A fee-only planner usually provides services for a set hourly fee, such as $200 to $500 per hour, or for an annual retainer of perhaps $1,500 to $10,000.
An orthopedist would consider using a fee-only planner because such individuals are generally conflict-free fiduciaries. They also have a simple hourly or retainer fee structure.
On the other hand, an orthopedic surgeon might consider avoiding a fee-only planner because many of them are small operations that have little in the way of research resources and personnel. Some fee-only planners are even one-professional firms that lack a succession plan for the long term. Also, these individuals may not be licensed to buy/sell securities. Although they may be able to help you craft a plan, you may have to implement it yourself.
Automated investment management
A robo-advisor or “robo” is an online, automated, algorithm-based portfolio management/investing service that provides little or no human interaction. Robos are typically low cost and have low account minimums. Many of these services specialize in giving investors convenient exposure to index fund investing and portfolio rebalancing.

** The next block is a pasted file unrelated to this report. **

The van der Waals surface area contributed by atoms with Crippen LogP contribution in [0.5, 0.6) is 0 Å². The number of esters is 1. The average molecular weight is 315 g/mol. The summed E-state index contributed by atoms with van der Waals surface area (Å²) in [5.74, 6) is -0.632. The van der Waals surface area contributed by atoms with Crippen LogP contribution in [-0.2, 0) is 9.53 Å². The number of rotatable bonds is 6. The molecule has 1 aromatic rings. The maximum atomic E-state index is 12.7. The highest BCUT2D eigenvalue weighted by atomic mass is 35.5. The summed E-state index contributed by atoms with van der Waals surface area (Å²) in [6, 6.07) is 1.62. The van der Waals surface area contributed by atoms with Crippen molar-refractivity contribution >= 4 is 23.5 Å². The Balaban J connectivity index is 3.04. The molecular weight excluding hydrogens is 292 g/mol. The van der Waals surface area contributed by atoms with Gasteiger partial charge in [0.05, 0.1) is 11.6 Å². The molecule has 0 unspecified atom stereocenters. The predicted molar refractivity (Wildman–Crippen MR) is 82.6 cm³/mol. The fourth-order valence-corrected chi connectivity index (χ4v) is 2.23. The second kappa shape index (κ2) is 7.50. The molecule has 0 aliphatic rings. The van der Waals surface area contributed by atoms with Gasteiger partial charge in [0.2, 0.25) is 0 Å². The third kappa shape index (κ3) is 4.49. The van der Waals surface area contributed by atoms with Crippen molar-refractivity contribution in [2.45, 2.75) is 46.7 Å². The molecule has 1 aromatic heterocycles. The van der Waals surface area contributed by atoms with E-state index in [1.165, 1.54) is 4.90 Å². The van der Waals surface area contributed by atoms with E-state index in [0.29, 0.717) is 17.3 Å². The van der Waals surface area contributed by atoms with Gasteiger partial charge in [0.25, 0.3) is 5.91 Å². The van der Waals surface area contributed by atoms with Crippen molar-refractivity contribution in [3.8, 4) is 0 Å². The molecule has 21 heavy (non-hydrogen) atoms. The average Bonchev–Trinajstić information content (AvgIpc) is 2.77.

An orthopedic surgeon may want to avoid using a robo because most robos do not provide the opportunity to communicate by phone or in person to discuss a particular situation. While a few robos are experimenting with offering a team of customer service representatives, the level of sophistication of such phone reps may be low.
Most robo services available today only allow for cash transfers and deposits and are not capable of account transfers that include established positions. This might work for orthopedic surgeons who are just beginning to invest. However, those individuals with existing portfolios may be practically unable to participate based on their current holdings and large unrealized capital gains.
In addition, many of the current robos have other limitations, including those related to the type of accounts that can be created. For example, they are unable to create trust accounts or accounts for limited liability companies or family limited partnerships.
Finally, but just as important, robos require large cash positions. These minimum cash positions can be a drag on performance. These costs may not be substantial, but are a hidden expense that a non-astute investor may not recognize.
Registered investment advisor